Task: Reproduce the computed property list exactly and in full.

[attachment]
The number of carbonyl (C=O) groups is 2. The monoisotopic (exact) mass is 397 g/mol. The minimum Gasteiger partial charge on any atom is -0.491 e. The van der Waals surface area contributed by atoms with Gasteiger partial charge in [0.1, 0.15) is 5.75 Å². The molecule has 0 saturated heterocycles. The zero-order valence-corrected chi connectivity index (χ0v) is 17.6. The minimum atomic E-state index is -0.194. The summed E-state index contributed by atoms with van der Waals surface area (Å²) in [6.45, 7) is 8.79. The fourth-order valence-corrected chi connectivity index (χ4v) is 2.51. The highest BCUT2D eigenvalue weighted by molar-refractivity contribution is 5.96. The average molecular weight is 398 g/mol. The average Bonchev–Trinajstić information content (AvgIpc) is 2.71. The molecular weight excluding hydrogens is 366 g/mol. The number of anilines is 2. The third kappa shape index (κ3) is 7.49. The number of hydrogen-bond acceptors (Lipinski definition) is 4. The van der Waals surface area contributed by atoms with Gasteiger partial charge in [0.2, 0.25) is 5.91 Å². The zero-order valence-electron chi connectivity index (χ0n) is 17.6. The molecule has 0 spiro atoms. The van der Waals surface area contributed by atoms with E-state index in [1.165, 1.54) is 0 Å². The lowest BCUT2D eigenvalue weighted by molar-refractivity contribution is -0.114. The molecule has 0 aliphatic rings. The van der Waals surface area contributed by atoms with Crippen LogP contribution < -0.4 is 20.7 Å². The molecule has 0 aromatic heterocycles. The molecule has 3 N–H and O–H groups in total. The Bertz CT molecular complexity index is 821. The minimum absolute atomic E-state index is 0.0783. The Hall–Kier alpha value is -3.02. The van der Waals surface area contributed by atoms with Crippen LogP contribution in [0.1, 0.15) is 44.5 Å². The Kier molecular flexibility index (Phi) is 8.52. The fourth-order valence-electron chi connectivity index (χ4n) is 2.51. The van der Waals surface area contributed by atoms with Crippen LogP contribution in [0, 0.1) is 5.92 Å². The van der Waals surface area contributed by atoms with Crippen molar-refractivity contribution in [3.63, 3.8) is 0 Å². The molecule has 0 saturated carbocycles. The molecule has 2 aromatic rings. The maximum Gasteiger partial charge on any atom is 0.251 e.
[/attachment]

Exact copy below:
The number of carbonyl (C=O) groups is 2. The monoisotopic (exact) mass is 397 g/mol. The minimum Gasteiger partial charge on any atom is -0.491 e. The van der Waals surface area contributed by atoms with Gasteiger partial charge in [0.1, 0.15) is 5.75 Å². The molecule has 0 saturated heterocycles. The zero-order valence-corrected chi connectivity index (χ0v) is 17.6. The minimum atomic E-state index is -0.194. The summed E-state index contributed by atoms with van der Waals surface area (Å²) in [6.45, 7) is 8.79. The fourth-order valence-corrected chi connectivity index (χ4v) is 2.51. The highest BCUT2D eigenvalue weighted by molar-refractivity contribution is 5.96. The average molecular weight is 398 g/mol. The average Bonchev–Trinajstić information content (AvgIpc) is 2.71. The molecular weight excluding hydrogens is 366 g/mol. The number of anilines is 2. The third kappa shape index (κ3) is 7.49. The number of hydrogen-bond acceptors (Lipinski definition) is 4. The van der Waals surface area contributed by atoms with Gasteiger partial charge in [0.2, 0.25) is 5.91 Å². The zero-order valence-electron chi connectivity index (χ0n) is 17.6. The molecule has 0 spiro atoms. The van der Waals surface area contributed by atoms with E-state index in [1.165, 1.54) is 0 Å². The lowest BCUT2D eigenvalue weighted by molar-refractivity contribution is -0.114. The molecule has 0 aliphatic rings. The van der Waals surface area contributed by atoms with Crippen LogP contribution < -0.4 is 20.7 Å². The molecule has 0 aromatic heterocycles. The molecule has 3 N–H and O–H groups in total. The Bertz CT molecular complexity index is 821. The minimum absolute atomic E-state index is 0.0783. The Hall–Kier alpha value is -3.02. The van der Waals surface area contributed by atoms with Crippen LogP contribution in [0.1, 0.15) is 44.5 Å². The Kier molecular flexibility index (Phi) is 8.52. The fourth-order valence-electron chi connectivity index (χ4n) is 2.51. The van der Waals surface area contributed by atoms with Crippen LogP contribution in [0, 0.1) is 5.92 Å². The van der Waals surface area contributed by atoms with Crippen molar-refractivity contribution in [3.63, 3.8) is 0 Å². The molecule has 0 saturated carbocycles. The molecule has 2 aromatic rings. The maximum Gasteiger partial charge on any atom is 0.251 e.